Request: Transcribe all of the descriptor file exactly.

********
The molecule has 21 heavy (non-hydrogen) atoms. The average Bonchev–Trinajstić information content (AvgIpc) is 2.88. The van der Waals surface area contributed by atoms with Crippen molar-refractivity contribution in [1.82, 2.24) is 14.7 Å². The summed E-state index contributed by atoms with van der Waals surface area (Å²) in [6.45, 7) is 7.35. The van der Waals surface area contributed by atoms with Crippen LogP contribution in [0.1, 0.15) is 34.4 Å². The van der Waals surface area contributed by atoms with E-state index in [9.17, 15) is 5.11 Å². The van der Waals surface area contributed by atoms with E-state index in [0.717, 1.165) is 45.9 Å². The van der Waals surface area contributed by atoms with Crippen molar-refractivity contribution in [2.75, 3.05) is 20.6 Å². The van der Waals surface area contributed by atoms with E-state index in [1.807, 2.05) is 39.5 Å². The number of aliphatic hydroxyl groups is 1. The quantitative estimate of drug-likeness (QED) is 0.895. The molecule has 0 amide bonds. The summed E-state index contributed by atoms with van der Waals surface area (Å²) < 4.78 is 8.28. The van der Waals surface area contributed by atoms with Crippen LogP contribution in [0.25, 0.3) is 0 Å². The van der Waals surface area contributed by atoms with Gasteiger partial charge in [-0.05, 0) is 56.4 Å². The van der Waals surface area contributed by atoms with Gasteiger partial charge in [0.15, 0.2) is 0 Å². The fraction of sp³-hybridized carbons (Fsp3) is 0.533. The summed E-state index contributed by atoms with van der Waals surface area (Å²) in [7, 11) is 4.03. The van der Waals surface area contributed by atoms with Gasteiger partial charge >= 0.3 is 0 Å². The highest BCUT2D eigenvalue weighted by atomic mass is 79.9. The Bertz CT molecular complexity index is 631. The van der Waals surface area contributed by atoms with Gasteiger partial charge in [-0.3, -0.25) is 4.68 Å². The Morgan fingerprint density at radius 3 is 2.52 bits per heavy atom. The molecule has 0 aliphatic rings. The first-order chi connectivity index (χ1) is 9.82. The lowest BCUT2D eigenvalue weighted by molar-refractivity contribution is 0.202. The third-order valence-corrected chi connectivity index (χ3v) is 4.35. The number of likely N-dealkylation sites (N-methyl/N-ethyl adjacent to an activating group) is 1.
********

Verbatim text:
The molecule has 21 heavy (non-hydrogen) atoms. The average Bonchev–Trinajstić information content (AvgIpc) is 2.88. The van der Waals surface area contributed by atoms with Crippen molar-refractivity contribution in [1.82, 2.24) is 14.7 Å². The summed E-state index contributed by atoms with van der Waals surface area (Å²) in [6.45, 7) is 7.35. The van der Waals surface area contributed by atoms with Crippen LogP contribution in [0.1, 0.15) is 34.4 Å². The van der Waals surface area contributed by atoms with E-state index in [9.17, 15) is 5.11 Å². The van der Waals surface area contributed by atoms with E-state index in [0.717, 1.165) is 45.9 Å². The van der Waals surface area contributed by atoms with Crippen molar-refractivity contribution in [2.75, 3.05) is 20.6 Å². The van der Waals surface area contributed by atoms with E-state index in [1.807, 2.05) is 39.5 Å². The number of aliphatic hydroxyl groups is 1. The quantitative estimate of drug-likeness (QED) is 0.895. The molecule has 0 amide bonds. The summed E-state index contributed by atoms with van der Waals surface area (Å²) < 4.78 is 8.28. The van der Waals surface area contributed by atoms with Crippen LogP contribution in [0.25, 0.3) is 0 Å². The van der Waals surface area contributed by atoms with Gasteiger partial charge in [-0.05, 0) is 56.4 Å². The van der Waals surface area contributed by atoms with Gasteiger partial charge in [0.15, 0.2) is 0 Å². The fraction of sp³-hybridized carbons (Fsp3) is 0.533. The summed E-state index contributed by atoms with van der Waals surface area (Å²) in [7, 11) is 4.03. The van der Waals surface area contributed by atoms with Gasteiger partial charge >= 0.3 is 0 Å². The highest BCUT2D eigenvalue weighted by atomic mass is 79.9. The Bertz CT molecular complexity index is 631. The van der Waals surface area contributed by atoms with Gasteiger partial charge in [-0.3, -0.25) is 4.68 Å². The Morgan fingerprint density at radius 3 is 2.52 bits per heavy atom. The molecule has 0 aliphatic rings. The first-order chi connectivity index (χ1) is 9.82. The lowest BCUT2D eigenvalue weighted by molar-refractivity contribution is 0.202. The third-order valence-corrected chi connectivity index (χ3v) is 4.35. The number of likely N-dealkylation sites (N-methyl/N-ethyl adjacent to an activating group) is 1.